Technology Corner

Home » Multithreading » Multithreading Best Practices

Multithreading Best Practices

Enter your email address to follow this blog and receive notifications of new posts by email.

Join 80 other followers

Twitter updates

Archives

RSS InfoQ Feeds

  • Article: Q&A on the Book "Humans vs Computers"
    Author Gojko Adzic has released a book, Humans vs Computers in which he tells stories about the impact of inflexible automation, edge cases and software bugs on the lives of real people. He explains the common mistakes built into the systems and provides advice on how to prevent these mistakes from being built into our systems in the first place. By Shane Ha […]
  • Q&A with Michael Coté on Devops Adoption and his Talk at DevOpsDays NZ
    Raf Gemmail talks to Pivotal’s Michael Coté about obstacles to DevOps adoption and his forthcoming talk at DevOpsDays NZ 2017 By Rafiq Gemmail
  • TensorFlow Serving 1.0 Release Detailed at Google I/O
    Google's Noah Fiedel details new programming model for TensorFlow Serving in a stable 1.0 release. Subject matter addresses common challenges with portability, servablility , and reproducibility improvements. By Dylan Raithel
  • First NetBeans Code Drop Lands at Apache
    Oracle has released the first of three NetBeans code drops to the Apache Incubator. By Matt Raible
  • Article: The Top 10 Adages in Continuous Deployment
    On the basis of discussions at the Continuous Deployment Summit, researchers derived 10 adages about continuous-deployment practices. These adages represent a working set of approaches and beliefs that guide current practice and establish a tangible target for empirical validation. By Chris Parnin
  • Podcast: Joshua Kerievsky and Heidi Helfand on High Performance via Psychological Safety
    In this podcast Shane Hastie, Lead Editor for Culture & Methods, spoke to Joshua Kerievsky, CEO of Industrial Logic, and Heidi Helfand, Director of Engineering Excellence at Procore Technologies and author of the book Dynamic Reteaming, about their talk High Performance via Psychological Safety. By Joshua Kerievsky
  • Spotify and Google Release Forseti GCP Security Tools
    Google has opened up Forseti Security, a set open source tools for GCP security, to all GCP users. The project is the result of a collaborative effort from both Spotify and Google, combining what was originally separate work together into a single toolkit. It aims to automate security processes for developers in order for them to develop more freely. By Andr […]
  • Article: Q&A on the Book SAFe Distilled
    The book SAFe Distilled breaks down the complexity of the framework into easily understood explanations and actionable guidance. It’s a resource for acquiring a deep understanding of the Scaled Agile Framework, and how to implement it successfully. By Ben Linders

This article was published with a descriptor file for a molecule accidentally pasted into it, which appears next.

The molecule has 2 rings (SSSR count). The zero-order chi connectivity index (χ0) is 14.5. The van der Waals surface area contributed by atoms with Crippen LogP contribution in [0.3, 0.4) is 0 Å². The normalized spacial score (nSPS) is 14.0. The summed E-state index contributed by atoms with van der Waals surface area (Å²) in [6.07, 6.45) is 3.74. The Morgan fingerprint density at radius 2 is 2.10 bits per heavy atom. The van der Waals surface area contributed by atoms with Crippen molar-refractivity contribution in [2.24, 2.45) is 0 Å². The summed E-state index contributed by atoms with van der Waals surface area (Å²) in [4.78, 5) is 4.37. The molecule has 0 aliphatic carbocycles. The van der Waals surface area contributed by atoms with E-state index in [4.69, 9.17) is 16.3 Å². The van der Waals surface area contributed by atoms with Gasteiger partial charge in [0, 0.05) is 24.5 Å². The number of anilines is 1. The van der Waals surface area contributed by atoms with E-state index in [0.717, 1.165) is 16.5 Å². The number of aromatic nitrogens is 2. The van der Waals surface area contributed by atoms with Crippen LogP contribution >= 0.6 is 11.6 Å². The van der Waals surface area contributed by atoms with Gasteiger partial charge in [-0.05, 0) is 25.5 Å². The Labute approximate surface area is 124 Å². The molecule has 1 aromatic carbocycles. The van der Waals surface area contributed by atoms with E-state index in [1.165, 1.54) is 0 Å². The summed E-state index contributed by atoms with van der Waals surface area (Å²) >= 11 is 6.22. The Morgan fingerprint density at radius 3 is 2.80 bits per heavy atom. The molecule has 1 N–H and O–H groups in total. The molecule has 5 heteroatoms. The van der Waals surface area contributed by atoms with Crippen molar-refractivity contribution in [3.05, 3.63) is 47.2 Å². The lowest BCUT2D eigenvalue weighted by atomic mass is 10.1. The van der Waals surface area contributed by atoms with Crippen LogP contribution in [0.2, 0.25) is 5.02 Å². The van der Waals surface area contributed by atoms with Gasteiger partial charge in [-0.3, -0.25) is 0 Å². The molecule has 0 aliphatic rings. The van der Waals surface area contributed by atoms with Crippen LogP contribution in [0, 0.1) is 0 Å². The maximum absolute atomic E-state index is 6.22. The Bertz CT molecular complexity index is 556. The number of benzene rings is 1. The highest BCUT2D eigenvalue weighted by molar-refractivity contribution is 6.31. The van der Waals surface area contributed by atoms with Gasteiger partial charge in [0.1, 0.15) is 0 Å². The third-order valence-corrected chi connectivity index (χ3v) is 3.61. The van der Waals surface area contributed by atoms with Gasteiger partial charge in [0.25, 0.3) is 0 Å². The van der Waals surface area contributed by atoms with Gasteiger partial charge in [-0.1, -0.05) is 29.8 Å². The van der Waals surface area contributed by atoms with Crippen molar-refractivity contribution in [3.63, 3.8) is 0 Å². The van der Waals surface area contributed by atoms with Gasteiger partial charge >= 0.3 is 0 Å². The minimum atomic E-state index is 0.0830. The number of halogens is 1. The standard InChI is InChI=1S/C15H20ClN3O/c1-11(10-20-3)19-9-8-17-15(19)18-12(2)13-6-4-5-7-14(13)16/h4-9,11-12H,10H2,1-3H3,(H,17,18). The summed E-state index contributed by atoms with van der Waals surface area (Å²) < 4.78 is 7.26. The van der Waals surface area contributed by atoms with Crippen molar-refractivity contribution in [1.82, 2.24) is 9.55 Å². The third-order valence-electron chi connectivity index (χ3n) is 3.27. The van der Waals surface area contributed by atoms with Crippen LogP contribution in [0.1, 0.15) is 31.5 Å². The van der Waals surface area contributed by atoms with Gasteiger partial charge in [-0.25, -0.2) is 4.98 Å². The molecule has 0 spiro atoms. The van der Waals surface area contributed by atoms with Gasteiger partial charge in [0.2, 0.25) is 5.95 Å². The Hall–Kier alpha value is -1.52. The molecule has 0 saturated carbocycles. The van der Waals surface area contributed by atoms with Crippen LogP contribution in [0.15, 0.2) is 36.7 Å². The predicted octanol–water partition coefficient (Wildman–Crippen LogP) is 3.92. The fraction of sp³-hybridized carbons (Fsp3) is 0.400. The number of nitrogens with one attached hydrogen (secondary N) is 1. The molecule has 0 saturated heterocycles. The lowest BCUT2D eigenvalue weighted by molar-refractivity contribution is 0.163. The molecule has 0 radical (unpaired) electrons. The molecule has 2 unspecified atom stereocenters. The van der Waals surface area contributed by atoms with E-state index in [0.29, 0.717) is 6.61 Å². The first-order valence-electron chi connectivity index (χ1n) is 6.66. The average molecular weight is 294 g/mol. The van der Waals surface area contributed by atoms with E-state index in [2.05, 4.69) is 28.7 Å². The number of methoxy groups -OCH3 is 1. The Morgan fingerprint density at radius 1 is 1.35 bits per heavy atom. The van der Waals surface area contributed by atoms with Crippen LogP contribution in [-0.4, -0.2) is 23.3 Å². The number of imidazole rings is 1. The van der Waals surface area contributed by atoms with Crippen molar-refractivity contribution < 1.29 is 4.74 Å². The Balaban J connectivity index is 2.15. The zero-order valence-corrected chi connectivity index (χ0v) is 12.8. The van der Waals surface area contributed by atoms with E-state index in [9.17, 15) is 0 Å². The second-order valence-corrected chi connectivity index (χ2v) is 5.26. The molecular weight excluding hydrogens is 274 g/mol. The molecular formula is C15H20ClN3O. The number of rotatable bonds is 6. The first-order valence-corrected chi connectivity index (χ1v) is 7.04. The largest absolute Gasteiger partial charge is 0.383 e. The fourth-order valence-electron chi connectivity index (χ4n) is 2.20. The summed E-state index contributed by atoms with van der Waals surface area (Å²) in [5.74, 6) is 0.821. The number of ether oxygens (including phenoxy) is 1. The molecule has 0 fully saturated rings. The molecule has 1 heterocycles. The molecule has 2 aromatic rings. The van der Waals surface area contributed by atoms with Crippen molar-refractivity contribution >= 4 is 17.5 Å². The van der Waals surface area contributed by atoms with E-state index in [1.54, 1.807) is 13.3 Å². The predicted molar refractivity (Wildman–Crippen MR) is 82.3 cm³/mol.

• String Interpolation in Entity Framework Raises Concerns
    One of the new features in Entity Framework Core 2 is the ability to automatically convert interpolated strings into parameterized SQL. Though designed to avoid problems with poorly written SQL, it is feared that it may actually lead to more SQL injection attacks. By Jonathan Allen
  • Podcast: Twitter's Yao Yue on Latency, Performance Monitoring, & Caching at Scale
    Yao Yue spent the majority of her career working on caching systems at Twitter. She created a performance team that deals with edge performance outliers often exposed by the enormous scale of Twitter. In this podcast, she discusses standing up the performance team, thoughts on instrumenting applications, and interesting performance issues (and strategies for […]

Multithreading requires careful programming. For most tasks, you can reduce complexity by queuing requests for execution by thread pool threads. This topic addresses more difficult situations, such as coordinating the work of multiple threads, or handling threads that block.

Deadlocks and Race Conditions

Multithreading solves problems with throughput and responsiveness, but in doing so it introduces new problems: deadlocks and race conditions.

Deadlocks

A deadlock occurs when each of two threads tries to lock a resource the other has already locked. Neither thread can make any further progress.

Many methods of the managed threading classes provide time-outs to help you detect deadlocks. For example, the following code attempts to acquire a lock on the current instance. If the lock is not obtained in 300 milliseconds, Monitor.TryEnter returns false.

if (Monitor.TryEnter(this, 300)) {

try {

// Place code protected by the Monitor here.

}

finally {

Monitor.Exit(this);

}

}

else {

// Code to execute if the attempt times out.

}

Race Conditions